It is also interesting to have revealed some details regarding the insiders’ recognition of the serious war that was being waged against AJW by a corrupt and vile media. While fightback efforts were never really successful, fans will at least learn that the hometeam was far from oblivious to the evil works of the demoralizing defamation machine.
As a strident and militant warrior in the ongoing battle against the deadly dogma of “disease chauvinism,” I found only a slight and grossly understated bone toss at page 206 of AMD, where the author meekly notes:
“… I also began to realize that, for most people, addiction is an illness, an illness that needs treatment, just like any other. …”
In my view, that mostly true but overly reticent observation represents a lost opportunity for a widely respected person to further spread the truth that has been recognized by the USA Government, via the National Institutes of Health and National Institute on Drug Abuse:
Substance addiction is a terminal brain disease, the components of which obviate the patient’s ability to adequately exercise freewill choice.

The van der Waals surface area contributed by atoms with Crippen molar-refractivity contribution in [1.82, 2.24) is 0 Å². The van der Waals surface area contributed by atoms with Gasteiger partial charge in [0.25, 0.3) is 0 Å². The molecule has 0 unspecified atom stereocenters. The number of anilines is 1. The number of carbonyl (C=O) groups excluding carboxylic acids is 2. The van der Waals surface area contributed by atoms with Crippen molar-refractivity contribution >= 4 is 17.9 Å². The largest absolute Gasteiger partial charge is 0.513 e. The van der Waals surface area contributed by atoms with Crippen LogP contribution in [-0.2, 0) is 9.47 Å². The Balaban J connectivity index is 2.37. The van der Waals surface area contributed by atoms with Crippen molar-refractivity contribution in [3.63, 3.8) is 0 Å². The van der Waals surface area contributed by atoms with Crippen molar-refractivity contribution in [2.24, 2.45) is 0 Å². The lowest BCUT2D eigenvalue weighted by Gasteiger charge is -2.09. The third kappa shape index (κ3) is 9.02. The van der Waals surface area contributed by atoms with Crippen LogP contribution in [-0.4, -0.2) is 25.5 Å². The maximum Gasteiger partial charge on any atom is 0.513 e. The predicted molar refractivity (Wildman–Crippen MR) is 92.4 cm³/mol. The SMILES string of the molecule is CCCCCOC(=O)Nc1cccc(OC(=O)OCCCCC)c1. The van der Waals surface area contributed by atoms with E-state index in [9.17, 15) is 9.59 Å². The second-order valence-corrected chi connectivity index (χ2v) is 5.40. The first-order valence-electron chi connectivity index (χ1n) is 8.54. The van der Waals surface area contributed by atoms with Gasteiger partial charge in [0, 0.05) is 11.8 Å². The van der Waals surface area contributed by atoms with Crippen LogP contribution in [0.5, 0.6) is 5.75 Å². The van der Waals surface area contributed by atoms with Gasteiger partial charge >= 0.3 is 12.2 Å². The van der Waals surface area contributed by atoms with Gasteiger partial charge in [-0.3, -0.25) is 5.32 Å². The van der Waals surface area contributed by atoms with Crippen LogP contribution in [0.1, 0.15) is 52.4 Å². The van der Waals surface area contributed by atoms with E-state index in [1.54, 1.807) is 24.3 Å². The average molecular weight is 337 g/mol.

Story and Video Re: NIH/NIDA http://tinyurl.com/7u6kknk
Until that scientific fact becomes the prevailing medical paradigm – and it will – every parent on the planet will remain vulnerable to the same heartbreak now being suffered by AMD‘s author. The corrupt dogma of disease chauvinism rends the credibility destroying and dehumanizing stigmatization that heaps shame and embarrassment on the sick and often precludes, hinders, or delays their successful treatment. Though understandable and completely expected, the author’s failure to forcefully attack the anti-science gangs in the context of the AJW story was personally disappointing, but does not harm either the biographical or entertainment value of AMD.
Picture lovers will be pleased with the selected offerings. Some of the photos are “new,” some are not. Hopefully, a future pictorial volume will incorporate all of the hidden treasures not shared this time out.
The inclusion in the book of what seems to be the full text of AJW’s early Sylvia Young entrance essay is a super nice touch and makes the popular pull-quotes even more powerful. Personal notes and greeting cards from AJW also add charm and tears to the mix.
Is AMD a strong enough vehicle from which to devise a major film? Absolutely, but, perhaps, it should be contemplated to be crafted as a story about MW’s travails in the saga and not as a straight-up AJW biopic. That formula might be slightly more palatable to the adamantly “no movies” crowd.
All things considered, it is very difficult to find any real fault with AMD. Fans of AJW will like it a lot and many new fans will be born among those coming to the subject for the first time. That we all desperately wish this book never had to be written is a given; that every fan and every parent read it is a necessity spawned by the most hurtful circumstance that many of us have ever experienced.
All author proceeds are pledged to the Amy Winehouse Foundation.